The anchor-function hypothesis developed by Woodin and Merz (1987) attempts to establish the functional significance of uncini as anchoring devices by the positive correlation of uncinal orientation with tube type. The hypothesis was to also provide an adaptive explanation for the assumed
homoplasious occurrence of uncini. Systematic and phylogenetic assumptions, observations, and conclusions associated with the hypothesis are examined in conjunction with what is known of cladistic relationships among ordinal, familial, and generic groups examined by Woodin and Merz. Based
on these relationships, no systematic data presently exist to support the view that uncini are homoplasious or were derived via selective processes, especially to fulfill the need of an anchoring mechanism. That a correlation between uncinal orientation and tube type can be found in some monophyletic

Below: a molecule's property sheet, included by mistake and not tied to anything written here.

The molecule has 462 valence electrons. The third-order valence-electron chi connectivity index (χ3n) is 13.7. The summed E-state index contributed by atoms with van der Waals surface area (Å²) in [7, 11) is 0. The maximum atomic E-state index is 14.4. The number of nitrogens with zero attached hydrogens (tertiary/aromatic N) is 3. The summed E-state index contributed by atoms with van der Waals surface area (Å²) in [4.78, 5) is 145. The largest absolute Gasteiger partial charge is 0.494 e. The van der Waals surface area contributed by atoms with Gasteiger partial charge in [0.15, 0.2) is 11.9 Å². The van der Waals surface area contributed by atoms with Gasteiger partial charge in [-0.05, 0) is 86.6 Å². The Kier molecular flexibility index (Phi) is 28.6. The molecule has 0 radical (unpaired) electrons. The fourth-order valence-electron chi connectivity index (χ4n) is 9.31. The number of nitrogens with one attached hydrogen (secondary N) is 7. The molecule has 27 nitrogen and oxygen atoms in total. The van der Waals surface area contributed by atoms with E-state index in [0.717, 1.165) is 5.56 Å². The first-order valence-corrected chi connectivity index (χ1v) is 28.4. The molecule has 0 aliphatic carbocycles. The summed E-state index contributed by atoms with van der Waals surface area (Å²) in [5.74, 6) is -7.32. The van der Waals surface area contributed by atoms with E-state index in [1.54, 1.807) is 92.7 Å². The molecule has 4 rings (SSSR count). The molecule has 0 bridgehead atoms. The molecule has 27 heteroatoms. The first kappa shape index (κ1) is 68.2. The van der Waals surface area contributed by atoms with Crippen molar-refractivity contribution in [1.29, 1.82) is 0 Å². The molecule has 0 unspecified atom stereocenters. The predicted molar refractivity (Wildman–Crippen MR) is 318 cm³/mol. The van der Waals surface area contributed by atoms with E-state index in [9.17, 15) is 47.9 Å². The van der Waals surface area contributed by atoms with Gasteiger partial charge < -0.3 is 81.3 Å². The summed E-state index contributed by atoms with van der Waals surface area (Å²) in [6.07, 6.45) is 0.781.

taxa is not evidence per se for selectionist or adaptationist models given the multitude of historical contingencies to be considered.
The Bulletin of Marine Science is dedicated to the dissemination of high quality research from the world's oceans. All aspects of marine science are treated by the Bulletin of Marine Science, including papers in marine biology, biological oceanography, fisheries, marine affairs, applied marine physics, marine geology and geophysics, marine and atmospheric chemistry, and meteorology and physical oceanography.